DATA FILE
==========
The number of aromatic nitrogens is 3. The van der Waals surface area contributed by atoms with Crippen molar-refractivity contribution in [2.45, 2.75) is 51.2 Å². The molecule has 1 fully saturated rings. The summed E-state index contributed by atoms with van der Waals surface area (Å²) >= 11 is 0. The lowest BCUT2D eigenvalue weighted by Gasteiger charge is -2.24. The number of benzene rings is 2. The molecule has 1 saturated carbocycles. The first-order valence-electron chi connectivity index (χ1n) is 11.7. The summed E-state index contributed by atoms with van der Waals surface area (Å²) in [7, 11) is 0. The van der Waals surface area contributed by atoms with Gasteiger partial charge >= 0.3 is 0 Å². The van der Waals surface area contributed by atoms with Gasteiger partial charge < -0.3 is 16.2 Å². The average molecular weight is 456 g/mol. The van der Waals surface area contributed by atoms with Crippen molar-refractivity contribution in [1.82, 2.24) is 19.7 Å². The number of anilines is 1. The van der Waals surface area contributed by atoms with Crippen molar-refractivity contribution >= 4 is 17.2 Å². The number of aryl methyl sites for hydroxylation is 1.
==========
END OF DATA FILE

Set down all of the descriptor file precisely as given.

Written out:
The number of aromatic nitrogens is 3. The van der Waals surface area contributed by atoms with Crippen molar-refractivity contribution in [2.45, 2.75) is 51.2 Å². The molecule has 1 fully saturated rings. The summed E-state index contributed by atoms with van der Waals surface area (Å²) >= 11 is 0. The lowest BCUT2D eigenvalue weighted by Gasteiger charge is -2.24. The number of benzene rings is 2. The molecule has 1 saturated carbocycles. The first-order valence-electron chi connectivity index (χ1n) is 11.7. The summed E-state index contributed by atoms with van der Waals surface area (Å²) in [7, 11) is 0. The van der Waals surface area contributed by atoms with Gasteiger partial charge >= 0.3 is 0 Å². The van der Waals surface area contributed by atoms with Gasteiger partial charge < -0.3 is 16.2 Å². The average molecular weight is 456 g/mol. The van der Waals surface area contributed by atoms with Crippen molar-refractivity contribution in [1.82, 2.24) is 19.7 Å². The number of anilines is 1. The van der Waals surface area contributed by atoms with Crippen molar-refractivity contribution >= 4 is 17.2 Å². The number of aryl methyl sites for hydroxylation is 1.